Last week 192 nations were in New York sorting through the world’s problems, while I was trying to sort through the traffic jams they were creating in my world: the streets of New York. When the peacemakers come to town, blessed though they may be, our traffic gets miserable. However, as the home of the United Nations, we live with the hope that we are hosting people who will make the world safer and happier – or at least happier than my taxi driver.
But for the record, 85% of my trips around the city were via public transit. Blessed be IT! Let us have more of it.Read more
The small American rural city of Ashland appeared on our Smart21 list for the first time in 2007. Located in the mountains of southern Oregon, Ashland (population 22,000) has a seasonal economy built on forestry and, as home to the Oregon Shakespeare Festival, on tourism.
Both are seasonal businesses, so Ashland set out in 1997 to diversify its economy by building a metropolitan fiber network. The deployment went well: from 1997 to 2006, it helped add 517 businesses to a town of just over 10,000 postal addresses. New companies sprang up in e-commerce and audio books as well as such esoteric technologies as the handling of unexploded ordinance.Read more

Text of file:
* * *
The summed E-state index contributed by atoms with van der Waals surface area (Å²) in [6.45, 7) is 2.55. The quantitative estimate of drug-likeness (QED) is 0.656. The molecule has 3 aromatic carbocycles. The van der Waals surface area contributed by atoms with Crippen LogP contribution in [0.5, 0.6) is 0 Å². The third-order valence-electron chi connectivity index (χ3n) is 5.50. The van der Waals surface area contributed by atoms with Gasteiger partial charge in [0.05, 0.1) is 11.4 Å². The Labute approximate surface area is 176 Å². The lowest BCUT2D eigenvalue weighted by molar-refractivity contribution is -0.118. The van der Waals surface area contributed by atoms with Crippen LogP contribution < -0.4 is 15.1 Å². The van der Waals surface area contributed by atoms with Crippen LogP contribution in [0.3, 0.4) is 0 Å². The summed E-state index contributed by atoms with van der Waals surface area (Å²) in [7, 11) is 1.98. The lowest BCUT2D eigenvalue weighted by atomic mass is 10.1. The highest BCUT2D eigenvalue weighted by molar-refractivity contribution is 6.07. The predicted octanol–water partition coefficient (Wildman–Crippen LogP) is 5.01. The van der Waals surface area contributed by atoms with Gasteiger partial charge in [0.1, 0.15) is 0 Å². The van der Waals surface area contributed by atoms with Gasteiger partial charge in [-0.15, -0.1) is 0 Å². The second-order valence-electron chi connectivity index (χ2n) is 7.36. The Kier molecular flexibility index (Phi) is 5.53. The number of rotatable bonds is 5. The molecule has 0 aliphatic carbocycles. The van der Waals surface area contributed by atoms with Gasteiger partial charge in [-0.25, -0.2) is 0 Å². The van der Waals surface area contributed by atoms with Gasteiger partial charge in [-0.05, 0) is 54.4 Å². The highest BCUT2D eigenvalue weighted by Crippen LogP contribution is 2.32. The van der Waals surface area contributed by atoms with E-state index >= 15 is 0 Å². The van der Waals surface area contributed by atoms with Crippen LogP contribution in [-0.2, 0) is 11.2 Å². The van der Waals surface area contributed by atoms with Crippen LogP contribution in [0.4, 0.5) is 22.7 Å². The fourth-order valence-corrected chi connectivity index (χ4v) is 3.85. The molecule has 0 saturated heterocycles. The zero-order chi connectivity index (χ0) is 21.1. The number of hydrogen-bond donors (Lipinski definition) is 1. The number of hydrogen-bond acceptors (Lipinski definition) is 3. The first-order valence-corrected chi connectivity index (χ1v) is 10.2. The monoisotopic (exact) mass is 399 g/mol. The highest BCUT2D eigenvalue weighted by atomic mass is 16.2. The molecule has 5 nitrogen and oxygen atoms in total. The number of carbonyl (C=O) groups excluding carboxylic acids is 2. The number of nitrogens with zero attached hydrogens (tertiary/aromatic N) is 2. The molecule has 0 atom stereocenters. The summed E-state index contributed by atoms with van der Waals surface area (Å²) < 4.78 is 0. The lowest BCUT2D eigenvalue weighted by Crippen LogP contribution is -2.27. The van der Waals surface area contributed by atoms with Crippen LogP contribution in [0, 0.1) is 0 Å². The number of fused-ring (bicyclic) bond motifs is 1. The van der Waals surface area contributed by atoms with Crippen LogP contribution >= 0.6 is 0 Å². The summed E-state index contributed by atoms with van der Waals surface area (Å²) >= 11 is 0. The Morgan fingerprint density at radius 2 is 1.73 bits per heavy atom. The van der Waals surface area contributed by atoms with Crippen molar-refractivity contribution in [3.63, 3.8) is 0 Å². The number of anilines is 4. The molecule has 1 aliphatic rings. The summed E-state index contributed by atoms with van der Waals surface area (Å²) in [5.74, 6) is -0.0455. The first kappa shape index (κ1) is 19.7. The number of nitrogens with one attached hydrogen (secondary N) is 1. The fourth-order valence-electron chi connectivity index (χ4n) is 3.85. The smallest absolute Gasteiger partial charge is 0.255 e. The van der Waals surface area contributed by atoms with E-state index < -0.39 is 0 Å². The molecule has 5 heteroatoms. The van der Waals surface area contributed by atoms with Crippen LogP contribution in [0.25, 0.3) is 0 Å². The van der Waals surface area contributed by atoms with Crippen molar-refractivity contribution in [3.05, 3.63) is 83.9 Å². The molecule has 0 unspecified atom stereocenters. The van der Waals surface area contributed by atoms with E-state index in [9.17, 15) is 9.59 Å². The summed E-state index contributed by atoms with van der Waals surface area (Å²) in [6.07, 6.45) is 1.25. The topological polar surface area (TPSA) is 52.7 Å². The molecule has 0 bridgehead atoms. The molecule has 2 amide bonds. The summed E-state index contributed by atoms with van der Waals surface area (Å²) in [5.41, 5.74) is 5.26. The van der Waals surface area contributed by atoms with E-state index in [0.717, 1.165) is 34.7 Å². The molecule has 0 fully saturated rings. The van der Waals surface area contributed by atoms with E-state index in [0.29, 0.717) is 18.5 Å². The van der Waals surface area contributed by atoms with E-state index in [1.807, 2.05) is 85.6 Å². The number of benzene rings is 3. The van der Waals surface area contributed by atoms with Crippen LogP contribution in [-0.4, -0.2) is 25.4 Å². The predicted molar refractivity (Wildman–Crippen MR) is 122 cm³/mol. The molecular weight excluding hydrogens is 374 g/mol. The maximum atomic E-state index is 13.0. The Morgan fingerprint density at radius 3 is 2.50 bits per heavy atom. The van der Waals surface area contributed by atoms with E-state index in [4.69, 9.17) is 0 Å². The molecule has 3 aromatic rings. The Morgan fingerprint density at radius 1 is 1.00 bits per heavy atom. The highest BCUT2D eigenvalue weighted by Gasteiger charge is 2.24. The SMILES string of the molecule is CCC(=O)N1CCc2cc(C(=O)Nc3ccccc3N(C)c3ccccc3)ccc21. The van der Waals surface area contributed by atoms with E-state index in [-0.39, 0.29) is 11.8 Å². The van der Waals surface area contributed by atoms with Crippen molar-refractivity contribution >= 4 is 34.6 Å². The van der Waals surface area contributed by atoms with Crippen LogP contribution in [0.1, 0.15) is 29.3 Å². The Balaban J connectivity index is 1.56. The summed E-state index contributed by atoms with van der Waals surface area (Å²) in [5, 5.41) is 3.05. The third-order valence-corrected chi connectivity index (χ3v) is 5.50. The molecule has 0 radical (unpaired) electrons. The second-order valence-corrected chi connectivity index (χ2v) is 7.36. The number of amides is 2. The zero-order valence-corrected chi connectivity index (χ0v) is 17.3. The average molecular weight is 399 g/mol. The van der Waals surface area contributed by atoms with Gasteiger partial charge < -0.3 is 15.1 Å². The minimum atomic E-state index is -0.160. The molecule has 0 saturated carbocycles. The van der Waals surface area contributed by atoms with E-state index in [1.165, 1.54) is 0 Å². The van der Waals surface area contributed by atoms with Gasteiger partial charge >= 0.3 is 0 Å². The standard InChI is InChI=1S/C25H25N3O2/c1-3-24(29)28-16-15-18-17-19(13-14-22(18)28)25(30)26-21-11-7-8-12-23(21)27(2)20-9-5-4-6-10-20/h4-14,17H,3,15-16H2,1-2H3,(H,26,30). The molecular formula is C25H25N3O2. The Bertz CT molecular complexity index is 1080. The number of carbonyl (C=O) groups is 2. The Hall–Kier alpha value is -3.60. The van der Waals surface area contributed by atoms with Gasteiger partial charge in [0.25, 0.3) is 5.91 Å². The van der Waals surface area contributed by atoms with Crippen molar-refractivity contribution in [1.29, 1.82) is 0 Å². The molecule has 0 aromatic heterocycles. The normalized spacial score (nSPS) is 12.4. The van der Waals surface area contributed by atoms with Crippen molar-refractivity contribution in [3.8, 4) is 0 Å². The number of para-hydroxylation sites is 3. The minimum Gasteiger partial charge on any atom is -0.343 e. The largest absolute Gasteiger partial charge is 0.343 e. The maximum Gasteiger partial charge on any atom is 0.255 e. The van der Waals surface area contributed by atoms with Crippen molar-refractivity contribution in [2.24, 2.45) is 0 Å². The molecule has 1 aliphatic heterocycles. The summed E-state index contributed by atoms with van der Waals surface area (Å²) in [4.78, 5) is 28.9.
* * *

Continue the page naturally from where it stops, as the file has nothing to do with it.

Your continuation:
People who live in big metropolises, like New York City, London or Hong Kong, often say that they can always find someone within a few miles who has a special skill they need to complete some project or build a business. I’ve pointed out that the close proximity of millions of people with so many different skills is part of what has made cities successful economic engines during the industrial era.Read more
You have never seen the work of Ms. Hadam Sung and her sexy dance cover group from Korea, Bambino. She is a “nugu” to you (I’ll explain that one later). On the Internet, however, she is a record-breaking superstar whose talents are cherished throughout Asia. Thanks to broadband, they are exported worldwide. Broadband and innovation, the golden combo, have made it happen for her. Not to mention her hard work and her talent.Read more
--- Experts warn of threat to London’s future competitiveness – and call on next Mayor of London to take action ---
An independent group of telecommunications professionals with more than 500 years’ combined experience today warn that London’s broadband infrastructure is so poor it threatens the capital’s ability to compete with other global cities in the future.Read more